California has seen some major train derailment disasters in the past. In July 1991, a train carrying an herbicide derailed in Northern California, spilling 19,000 gallons of the hazardous material into the Sacramento River near Dunsmuir.

A derailed train car rest in the Sacramento River near Dunsmuir on July 15, 1991. The cars spilled weed killer, which killed animals and vegetation downstream to Lake Shasta. (Jay Mather/Sac Bee)

“Every living creature in the water, downstream from the spill, died,” according to the summary report from the over decade-long recovery project. “The chemical plume left a 41-mile wake of destruction, from the spill site to the entry point of the river into Shasta Lake.”

Other train derailments involving hazardous materials have happened in the Bay Area more recently, with less catastrophic results.

Costa said that from the perspective of the workers, rail transport has “gotten exponentially … less safe.” As a former conductor, he said he took pride in delivering his cargo safely, but concerns among the workers are growing. “If you go into the crew rooms, that’s the talk,” he said, “something’s gonna happen, something’s gonna happen, something’s gonna happen.”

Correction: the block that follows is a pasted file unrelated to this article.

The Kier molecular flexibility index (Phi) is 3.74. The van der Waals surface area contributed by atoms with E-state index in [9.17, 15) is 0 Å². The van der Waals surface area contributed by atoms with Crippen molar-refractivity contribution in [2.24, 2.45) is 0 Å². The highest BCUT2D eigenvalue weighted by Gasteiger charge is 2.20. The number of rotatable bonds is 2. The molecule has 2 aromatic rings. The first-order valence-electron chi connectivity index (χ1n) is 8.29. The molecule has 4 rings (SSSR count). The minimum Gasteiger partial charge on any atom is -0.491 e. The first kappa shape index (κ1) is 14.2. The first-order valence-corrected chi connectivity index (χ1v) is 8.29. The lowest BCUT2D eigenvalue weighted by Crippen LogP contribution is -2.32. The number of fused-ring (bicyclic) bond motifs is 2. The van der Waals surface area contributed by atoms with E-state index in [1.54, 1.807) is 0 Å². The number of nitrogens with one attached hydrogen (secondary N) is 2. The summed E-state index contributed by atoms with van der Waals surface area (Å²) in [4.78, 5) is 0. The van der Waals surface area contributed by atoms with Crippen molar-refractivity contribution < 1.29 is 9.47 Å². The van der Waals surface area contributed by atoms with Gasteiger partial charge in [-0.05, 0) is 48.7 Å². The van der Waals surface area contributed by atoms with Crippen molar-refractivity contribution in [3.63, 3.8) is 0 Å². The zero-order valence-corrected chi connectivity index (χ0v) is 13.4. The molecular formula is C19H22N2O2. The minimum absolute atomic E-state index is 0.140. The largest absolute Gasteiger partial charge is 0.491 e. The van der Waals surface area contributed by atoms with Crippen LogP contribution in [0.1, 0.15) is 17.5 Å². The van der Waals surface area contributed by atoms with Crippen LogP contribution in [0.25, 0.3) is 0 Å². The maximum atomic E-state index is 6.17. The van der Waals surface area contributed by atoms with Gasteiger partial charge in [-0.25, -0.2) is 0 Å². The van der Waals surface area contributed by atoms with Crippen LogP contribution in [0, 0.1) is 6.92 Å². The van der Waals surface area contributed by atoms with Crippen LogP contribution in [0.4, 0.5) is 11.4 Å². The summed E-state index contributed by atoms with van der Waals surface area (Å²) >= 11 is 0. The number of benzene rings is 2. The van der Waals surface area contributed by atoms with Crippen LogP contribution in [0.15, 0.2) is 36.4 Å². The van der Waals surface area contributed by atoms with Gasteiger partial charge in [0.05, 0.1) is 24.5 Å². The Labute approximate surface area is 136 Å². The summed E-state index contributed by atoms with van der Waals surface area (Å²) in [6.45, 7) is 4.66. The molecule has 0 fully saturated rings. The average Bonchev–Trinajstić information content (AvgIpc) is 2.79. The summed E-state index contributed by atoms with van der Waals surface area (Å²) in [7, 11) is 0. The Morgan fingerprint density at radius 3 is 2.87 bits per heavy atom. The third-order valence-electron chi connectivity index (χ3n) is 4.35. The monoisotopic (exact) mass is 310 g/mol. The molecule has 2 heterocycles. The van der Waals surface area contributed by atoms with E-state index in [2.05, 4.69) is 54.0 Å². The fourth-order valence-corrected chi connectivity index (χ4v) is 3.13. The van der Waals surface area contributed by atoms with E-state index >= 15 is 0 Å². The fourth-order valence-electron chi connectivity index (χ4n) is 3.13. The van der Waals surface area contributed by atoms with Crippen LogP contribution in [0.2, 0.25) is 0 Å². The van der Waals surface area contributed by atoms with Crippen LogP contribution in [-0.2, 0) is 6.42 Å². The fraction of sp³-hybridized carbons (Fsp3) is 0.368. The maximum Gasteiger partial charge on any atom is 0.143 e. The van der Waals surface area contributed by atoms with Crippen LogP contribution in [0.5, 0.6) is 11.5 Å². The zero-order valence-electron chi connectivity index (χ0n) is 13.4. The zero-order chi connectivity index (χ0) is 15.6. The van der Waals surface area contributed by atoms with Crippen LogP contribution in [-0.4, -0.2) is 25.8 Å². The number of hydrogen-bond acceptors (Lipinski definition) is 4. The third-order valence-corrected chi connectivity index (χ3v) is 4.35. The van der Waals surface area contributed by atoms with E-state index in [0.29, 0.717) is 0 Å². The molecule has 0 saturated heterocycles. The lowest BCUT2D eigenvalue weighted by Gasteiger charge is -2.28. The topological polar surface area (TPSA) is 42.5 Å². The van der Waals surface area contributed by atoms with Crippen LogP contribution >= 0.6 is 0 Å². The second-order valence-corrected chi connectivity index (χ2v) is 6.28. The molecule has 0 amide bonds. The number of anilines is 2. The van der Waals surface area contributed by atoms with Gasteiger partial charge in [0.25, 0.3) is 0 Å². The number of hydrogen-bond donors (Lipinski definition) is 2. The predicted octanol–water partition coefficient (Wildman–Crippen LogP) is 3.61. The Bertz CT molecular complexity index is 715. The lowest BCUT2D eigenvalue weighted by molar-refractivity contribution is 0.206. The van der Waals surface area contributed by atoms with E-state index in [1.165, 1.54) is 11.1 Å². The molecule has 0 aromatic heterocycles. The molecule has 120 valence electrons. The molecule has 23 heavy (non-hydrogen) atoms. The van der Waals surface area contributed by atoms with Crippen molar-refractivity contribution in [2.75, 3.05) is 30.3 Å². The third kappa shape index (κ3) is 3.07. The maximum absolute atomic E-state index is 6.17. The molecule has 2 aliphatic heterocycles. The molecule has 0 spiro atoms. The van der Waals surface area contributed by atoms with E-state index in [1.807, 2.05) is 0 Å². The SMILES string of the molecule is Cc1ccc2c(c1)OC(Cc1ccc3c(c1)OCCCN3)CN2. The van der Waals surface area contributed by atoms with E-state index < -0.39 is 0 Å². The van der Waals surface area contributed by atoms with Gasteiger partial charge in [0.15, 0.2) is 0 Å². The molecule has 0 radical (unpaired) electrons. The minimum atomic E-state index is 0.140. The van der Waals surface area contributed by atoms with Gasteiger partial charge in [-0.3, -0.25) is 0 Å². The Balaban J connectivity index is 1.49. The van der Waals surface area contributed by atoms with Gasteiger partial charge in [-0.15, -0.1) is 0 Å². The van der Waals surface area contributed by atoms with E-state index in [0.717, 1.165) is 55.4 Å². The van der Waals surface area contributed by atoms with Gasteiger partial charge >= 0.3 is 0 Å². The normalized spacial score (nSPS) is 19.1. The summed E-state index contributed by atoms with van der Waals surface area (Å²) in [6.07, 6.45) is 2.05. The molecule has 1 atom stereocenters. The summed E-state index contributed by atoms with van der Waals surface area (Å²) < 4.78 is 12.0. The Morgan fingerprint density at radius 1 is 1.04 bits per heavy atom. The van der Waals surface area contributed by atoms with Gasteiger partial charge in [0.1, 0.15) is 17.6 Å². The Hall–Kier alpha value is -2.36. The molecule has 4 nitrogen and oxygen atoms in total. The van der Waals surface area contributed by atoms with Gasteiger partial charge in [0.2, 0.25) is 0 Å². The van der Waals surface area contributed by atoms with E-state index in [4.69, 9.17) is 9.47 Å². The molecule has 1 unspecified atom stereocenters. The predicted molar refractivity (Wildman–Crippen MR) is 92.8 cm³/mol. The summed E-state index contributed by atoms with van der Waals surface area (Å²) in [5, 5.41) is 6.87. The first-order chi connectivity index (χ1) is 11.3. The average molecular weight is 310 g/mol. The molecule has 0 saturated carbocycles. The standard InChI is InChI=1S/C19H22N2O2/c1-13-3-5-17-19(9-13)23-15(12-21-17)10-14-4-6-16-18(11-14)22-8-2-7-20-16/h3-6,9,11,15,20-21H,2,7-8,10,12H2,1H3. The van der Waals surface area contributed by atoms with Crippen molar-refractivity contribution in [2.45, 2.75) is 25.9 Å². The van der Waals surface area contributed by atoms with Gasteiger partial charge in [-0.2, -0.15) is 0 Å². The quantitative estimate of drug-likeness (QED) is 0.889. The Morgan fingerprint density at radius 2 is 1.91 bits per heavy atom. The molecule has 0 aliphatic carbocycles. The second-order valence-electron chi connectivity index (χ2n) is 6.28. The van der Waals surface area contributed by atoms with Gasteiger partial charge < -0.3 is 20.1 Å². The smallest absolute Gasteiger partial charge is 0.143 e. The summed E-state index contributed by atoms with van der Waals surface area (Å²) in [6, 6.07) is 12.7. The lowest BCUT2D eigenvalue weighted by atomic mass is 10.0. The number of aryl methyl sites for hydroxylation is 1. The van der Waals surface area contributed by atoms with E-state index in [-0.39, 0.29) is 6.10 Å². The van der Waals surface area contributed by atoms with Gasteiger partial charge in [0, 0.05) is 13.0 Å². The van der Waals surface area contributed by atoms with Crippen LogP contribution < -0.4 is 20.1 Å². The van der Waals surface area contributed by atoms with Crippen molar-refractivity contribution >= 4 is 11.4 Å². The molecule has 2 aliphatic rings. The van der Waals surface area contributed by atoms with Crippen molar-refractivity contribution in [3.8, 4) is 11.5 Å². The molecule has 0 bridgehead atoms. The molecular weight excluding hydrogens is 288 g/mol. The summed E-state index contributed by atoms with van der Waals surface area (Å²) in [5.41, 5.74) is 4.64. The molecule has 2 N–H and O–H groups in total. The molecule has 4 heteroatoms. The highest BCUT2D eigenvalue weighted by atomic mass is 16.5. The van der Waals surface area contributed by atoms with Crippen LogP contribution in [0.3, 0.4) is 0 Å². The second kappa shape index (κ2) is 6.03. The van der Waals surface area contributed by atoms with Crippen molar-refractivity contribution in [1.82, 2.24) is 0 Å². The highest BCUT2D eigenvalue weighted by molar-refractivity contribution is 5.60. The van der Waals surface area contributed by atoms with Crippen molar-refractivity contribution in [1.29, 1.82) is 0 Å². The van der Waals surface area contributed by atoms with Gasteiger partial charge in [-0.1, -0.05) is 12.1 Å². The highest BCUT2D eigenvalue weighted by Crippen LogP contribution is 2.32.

“Well something happened, and we pray that it doesn’t happen here,” Costa said.

Ohio catastrophe is ‘wake-up call’ to dangers of deadly train derailments

The next derailment ‘could be cataclysmic’ if action isn’t taken after the incident near the Ohio-Pennsylvania border, says expert

An aerial view of the train derailment several days after the incident, on 8 February, in East Palestine, Ohio. Photograph: MediaPunch/Rex/Shutterstock

The Guardian, by Tom Perkins, 11 Feb 2023

Five days after a train carrying vinyl chloride derailed and exploded near the Ohio-Pennsylvania border, crews ignited a controlled burn of toxic chemicals to prevent a much more dangerous explosion.